If the Moreland Commission didn’t investigate his office, there’s a reason, Gov. Andrew Cuomo said today: The problems lie in the Legislature.
Lawmakers have resisted the Moreland Commission’s subpoenas of their outside incomes, and its scathing report Monday showed the Legislature ripe with corruption.
“Before you do an investigation, you need evidence and there has to be a cause,” Cuomo said today on “The Capitol Pressroom.” “And the whole point here is there has been evidence of corruption in the Legislature, and that is an undeniable fact.”
A list kept by Gannett’s Albany Bureau shows that at least 29 lawmakers have had ethical or legal troubles since 2000.
But the two biggest scandals in recent years have been outside the Legislature: the resignation of Gov. Eliot Spitzer in 2008 for soliciting a prostitute and the resignation of Comptroller Alan Hevesi in 2006 in a pay-to-play scandal involving the state’s pension fund.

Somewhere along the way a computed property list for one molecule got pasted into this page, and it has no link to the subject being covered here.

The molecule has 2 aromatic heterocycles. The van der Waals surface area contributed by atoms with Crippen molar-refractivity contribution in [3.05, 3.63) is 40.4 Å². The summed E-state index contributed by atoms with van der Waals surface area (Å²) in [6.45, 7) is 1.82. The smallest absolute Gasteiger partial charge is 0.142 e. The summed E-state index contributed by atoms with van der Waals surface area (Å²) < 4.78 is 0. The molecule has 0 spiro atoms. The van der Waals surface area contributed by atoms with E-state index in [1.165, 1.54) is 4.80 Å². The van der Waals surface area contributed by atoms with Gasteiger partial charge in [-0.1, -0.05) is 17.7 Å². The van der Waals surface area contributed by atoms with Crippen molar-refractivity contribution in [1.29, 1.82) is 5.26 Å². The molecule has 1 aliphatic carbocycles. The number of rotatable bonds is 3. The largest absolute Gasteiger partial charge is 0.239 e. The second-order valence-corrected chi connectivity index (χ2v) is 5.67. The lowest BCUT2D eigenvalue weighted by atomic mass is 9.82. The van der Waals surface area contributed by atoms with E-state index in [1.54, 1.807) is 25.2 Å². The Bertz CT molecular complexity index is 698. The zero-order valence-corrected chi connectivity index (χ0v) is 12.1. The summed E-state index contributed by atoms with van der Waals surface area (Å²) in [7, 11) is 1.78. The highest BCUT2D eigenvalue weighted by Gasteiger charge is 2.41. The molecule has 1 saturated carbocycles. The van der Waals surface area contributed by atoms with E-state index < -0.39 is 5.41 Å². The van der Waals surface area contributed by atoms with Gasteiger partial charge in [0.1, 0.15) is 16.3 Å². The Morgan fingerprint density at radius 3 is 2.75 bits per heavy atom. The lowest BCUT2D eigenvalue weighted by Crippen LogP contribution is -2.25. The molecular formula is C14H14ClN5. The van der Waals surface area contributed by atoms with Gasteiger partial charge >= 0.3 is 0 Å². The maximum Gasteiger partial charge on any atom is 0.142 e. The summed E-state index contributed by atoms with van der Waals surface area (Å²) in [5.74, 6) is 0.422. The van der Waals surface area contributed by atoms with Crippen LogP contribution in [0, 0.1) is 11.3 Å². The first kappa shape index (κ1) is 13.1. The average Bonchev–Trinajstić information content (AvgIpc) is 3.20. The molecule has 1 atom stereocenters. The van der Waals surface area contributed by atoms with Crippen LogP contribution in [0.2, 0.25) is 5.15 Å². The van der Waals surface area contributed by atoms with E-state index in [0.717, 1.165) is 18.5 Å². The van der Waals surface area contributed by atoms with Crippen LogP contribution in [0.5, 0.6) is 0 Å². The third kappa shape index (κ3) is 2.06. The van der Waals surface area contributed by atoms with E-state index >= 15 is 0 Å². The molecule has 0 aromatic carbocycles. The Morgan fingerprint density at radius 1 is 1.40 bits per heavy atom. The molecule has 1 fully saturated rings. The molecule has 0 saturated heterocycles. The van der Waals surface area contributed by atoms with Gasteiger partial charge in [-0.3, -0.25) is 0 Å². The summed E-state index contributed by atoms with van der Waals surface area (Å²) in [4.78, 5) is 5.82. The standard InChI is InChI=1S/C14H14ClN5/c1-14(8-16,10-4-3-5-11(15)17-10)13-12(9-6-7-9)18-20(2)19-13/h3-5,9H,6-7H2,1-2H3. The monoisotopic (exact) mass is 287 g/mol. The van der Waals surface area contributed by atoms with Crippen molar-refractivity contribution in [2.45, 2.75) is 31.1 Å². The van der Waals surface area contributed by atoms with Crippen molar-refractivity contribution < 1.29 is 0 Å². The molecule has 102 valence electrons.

Still, Cuomo kept his focus on the Legislature—which is setting up for a tense legislative session come January. He said the Moreland Commission could have looked at his office or the Attorney General’s Office, but he contended they focused on where the problems are.
“The problem has been evidenced in the Legislature. That’s where the indictments are,” Cuomo said. “There has not been rampant corruption among DAs, or in the AG’s office or in the comptroller’s office or in the governor’s office.”